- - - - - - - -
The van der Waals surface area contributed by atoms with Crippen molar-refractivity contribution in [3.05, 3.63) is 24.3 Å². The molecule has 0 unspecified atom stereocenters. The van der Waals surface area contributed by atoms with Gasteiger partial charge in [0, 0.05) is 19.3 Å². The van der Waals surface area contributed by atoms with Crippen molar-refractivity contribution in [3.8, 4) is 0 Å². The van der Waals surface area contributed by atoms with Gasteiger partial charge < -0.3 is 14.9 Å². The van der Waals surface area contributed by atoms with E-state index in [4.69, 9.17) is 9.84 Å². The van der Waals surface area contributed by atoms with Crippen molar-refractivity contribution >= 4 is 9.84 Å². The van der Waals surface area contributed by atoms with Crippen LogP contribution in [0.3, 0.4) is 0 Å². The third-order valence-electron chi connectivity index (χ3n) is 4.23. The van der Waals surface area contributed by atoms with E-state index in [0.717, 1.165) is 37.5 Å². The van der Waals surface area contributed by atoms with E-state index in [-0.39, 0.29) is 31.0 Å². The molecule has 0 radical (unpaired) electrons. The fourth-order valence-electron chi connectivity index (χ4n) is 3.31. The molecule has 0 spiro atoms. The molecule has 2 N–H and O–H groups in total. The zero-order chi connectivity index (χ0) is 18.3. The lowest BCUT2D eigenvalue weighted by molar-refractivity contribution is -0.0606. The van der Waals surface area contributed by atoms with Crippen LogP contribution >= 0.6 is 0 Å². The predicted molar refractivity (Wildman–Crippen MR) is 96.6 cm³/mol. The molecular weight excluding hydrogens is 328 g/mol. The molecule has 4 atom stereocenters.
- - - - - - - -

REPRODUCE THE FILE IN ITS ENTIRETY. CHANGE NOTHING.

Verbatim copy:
The van der Waals surface area contributed by atoms with Crippen molar-refractivity contribution in [3.05, 3.63) is 24.3 Å². The molecule has 0 unspecified atom stereocenters. The van der Waals surface area contributed by atoms with Gasteiger partial charge in [0, 0.05) is 19.3 Å². The van der Waals surface area contributed by atoms with Crippen molar-refractivity contribution in [3.8, 4) is 0 Å². The van der Waals surface area contributed by atoms with Gasteiger partial charge < -0.3 is 14.9 Å². The van der Waals surface area contributed by atoms with E-state index in [4.69, 9.17) is 9.84 Å². The van der Waals surface area contributed by atoms with Crippen molar-refractivity contribution >= 4 is 9.84 Å². The van der Waals surface area contributed by atoms with Crippen LogP contribution in [0.3, 0.4) is 0 Å². The third-order valence-electron chi connectivity index (χ3n) is 4.23. The van der Waals surface area contributed by atoms with E-state index in [0.717, 1.165) is 37.5 Å². The van der Waals surface area contributed by atoms with E-state index in [-0.39, 0.29) is 31.0 Å². The molecule has 0 radical (unpaired) electrons. The fourth-order valence-electron chi connectivity index (χ4n) is 3.31. The molecule has 0 spiro atoms. The molecule has 2 N–H and O–H groups in total. The zero-order chi connectivity index (χ0) is 18.3. The lowest BCUT2D eigenvalue weighted by molar-refractivity contribution is -0.0606. The van der Waals surface area contributed by atoms with Crippen LogP contribution >= 0.6 is 0 Å². The predicted molar refractivity (Wildman–Crippen MR) is 96.6 cm³/mol. The molecular weight excluding hydrogens is 328 g/mol. The molecule has 4 atom stereocenters.